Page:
Joni Mitchell's unique approach to tuning makes playing her songs accurately a difficult task.
Her friend and former lover, David Crosby, praised her for her innovative tuning approach.
Mitchell's odd tunings have tripped up thousands of artists trying to replicate her sound.
Her style reflects the welter of emotions she hopes to translate into complementary instrumentation.
She grew up in Canada but later journeyed to the more riotous rubble of Los Angeles, which influenced her style.
Actually her left hand was weakened by a bout of polio while learning the guitar from Pete Seeger's songbook, leading her to innovate her way around this by playing with tunings.
When hospitalised and in recovery for weeks, she practised endlessly and gazed out longingly at the world outside, both factors steadily creeping into her artistic disposition.
Mitchell hears the guitar as an orchestra, with the top three strings being the horn section and the bottom three being cello, viola, and bass.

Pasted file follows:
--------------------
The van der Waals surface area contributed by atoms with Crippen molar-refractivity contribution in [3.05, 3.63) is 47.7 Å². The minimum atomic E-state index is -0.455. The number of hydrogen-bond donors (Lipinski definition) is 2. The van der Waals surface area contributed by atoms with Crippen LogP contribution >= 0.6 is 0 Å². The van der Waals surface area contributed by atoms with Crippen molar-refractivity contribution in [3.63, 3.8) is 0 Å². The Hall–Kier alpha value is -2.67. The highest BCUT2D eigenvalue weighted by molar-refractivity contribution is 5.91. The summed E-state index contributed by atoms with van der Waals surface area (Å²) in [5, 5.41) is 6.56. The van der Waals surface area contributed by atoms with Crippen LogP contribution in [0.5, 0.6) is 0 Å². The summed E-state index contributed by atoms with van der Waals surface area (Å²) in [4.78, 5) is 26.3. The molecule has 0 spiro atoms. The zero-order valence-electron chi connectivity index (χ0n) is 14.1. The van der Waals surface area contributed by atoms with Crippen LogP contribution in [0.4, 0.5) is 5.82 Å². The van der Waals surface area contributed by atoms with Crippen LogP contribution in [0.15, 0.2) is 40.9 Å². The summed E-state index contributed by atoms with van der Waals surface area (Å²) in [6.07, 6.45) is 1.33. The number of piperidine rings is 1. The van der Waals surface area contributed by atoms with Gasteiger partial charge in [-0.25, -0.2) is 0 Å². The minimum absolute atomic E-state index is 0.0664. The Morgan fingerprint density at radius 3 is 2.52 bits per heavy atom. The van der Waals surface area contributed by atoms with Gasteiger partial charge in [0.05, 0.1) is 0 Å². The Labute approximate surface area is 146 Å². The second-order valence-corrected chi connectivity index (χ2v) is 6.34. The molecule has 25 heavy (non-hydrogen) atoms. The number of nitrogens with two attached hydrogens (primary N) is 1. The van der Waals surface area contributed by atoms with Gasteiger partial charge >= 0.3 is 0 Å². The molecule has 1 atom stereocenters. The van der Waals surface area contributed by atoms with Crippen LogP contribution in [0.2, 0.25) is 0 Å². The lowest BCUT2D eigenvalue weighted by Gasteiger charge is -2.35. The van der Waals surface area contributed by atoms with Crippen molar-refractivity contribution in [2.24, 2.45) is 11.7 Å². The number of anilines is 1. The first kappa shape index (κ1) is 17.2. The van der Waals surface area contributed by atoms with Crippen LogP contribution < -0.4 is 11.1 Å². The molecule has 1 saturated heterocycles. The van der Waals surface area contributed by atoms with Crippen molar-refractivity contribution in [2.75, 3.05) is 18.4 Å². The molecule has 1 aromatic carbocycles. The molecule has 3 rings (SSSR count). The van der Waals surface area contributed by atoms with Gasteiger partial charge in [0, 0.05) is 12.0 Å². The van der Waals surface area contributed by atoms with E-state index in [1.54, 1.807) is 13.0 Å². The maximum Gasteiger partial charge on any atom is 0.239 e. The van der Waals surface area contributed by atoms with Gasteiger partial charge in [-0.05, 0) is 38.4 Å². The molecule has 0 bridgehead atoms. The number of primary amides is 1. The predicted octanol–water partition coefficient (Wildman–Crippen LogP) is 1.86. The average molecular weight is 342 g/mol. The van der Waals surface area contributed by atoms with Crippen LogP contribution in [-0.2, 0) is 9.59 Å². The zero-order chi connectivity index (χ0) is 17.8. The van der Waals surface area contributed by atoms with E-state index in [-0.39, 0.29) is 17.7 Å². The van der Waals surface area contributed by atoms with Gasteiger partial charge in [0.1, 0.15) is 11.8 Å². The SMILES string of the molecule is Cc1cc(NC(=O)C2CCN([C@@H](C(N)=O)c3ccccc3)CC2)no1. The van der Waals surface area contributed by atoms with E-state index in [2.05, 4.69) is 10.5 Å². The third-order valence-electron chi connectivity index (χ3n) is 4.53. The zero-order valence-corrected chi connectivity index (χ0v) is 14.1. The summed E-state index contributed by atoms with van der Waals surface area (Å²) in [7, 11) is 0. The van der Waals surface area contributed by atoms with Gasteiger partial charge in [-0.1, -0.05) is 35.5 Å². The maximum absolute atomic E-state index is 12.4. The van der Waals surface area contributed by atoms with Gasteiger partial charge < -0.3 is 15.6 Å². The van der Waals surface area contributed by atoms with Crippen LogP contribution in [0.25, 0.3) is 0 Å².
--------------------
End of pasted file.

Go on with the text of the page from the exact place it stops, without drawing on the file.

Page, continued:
This gives her playing great depth and a nonstandard approach to harmony that allows for a lilting range of beauty in her music.
Mitchell's unique approach to guitar playing distinguishes her from other folk singers of her time.
She believes that pure majors are like major colours, evoking pure well-being, but there's an element of tragedy in anybody's life.
She had mastered the idea that she could tune the guitar any way she wanted to get other inversions of the chords.
This is how Mitchell's tragic bout of polio inspired her to innovate and find new ways to play the guitar, leading to her unique style.